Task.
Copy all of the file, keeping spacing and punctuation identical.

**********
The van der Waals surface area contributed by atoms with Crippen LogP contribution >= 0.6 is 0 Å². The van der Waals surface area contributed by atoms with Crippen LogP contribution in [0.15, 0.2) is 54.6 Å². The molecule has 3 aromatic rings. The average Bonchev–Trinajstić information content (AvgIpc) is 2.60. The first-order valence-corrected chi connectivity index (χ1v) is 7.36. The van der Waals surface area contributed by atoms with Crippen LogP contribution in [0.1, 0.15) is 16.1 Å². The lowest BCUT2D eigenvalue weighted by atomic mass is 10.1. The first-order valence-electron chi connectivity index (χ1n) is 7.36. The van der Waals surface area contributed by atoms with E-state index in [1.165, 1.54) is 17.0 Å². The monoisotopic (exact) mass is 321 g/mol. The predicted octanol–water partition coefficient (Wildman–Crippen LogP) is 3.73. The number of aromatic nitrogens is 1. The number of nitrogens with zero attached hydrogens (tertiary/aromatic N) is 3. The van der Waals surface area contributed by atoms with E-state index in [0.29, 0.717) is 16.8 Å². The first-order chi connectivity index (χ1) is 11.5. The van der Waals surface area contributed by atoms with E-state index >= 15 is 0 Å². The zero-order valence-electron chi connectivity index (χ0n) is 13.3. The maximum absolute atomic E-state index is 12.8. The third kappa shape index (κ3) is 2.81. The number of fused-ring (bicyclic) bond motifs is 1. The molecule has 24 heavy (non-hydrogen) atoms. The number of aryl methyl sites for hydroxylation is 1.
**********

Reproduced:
The van der Waals surface area contributed by atoms with Crippen LogP contribution >= 0.6 is 0 Å². The van der Waals surface area contributed by atoms with Crippen LogP contribution in [0.15, 0.2) is 54.6 Å². The molecule has 3 aromatic rings. The average Bonchev–Trinajstić information content (AvgIpc) is 2.60. The first-order valence-corrected chi connectivity index (χ1v) is 7.36. The van der Waals surface area contributed by atoms with Crippen LogP contribution in [0.1, 0.15) is 16.1 Å². The lowest BCUT2D eigenvalue weighted by atomic mass is 10.1. The first-order valence-electron chi connectivity index (χ1n) is 7.36. The van der Waals surface area contributed by atoms with E-state index in [1.165, 1.54) is 17.0 Å². The monoisotopic (exact) mass is 321 g/mol. The predicted octanol–water partition coefficient (Wildman–Crippen LogP) is 3.73. The number of aromatic nitrogens is 1. The number of nitrogens with zero attached hydrogens (tertiary/aromatic N) is 3. The van der Waals surface area contributed by atoms with E-state index in [0.29, 0.717) is 16.8 Å². The first-order chi connectivity index (χ1) is 11.5. The van der Waals surface area contributed by atoms with E-state index >= 15 is 0 Å². The zero-order valence-electron chi connectivity index (χ0n) is 13.3. The maximum absolute atomic E-state index is 12.8. The third kappa shape index (κ3) is 2.81. The number of fused-ring (bicyclic) bond motifs is 1. The molecule has 24 heavy (non-hydrogen) atoms. The number of aryl methyl sites for hydroxylation is 1.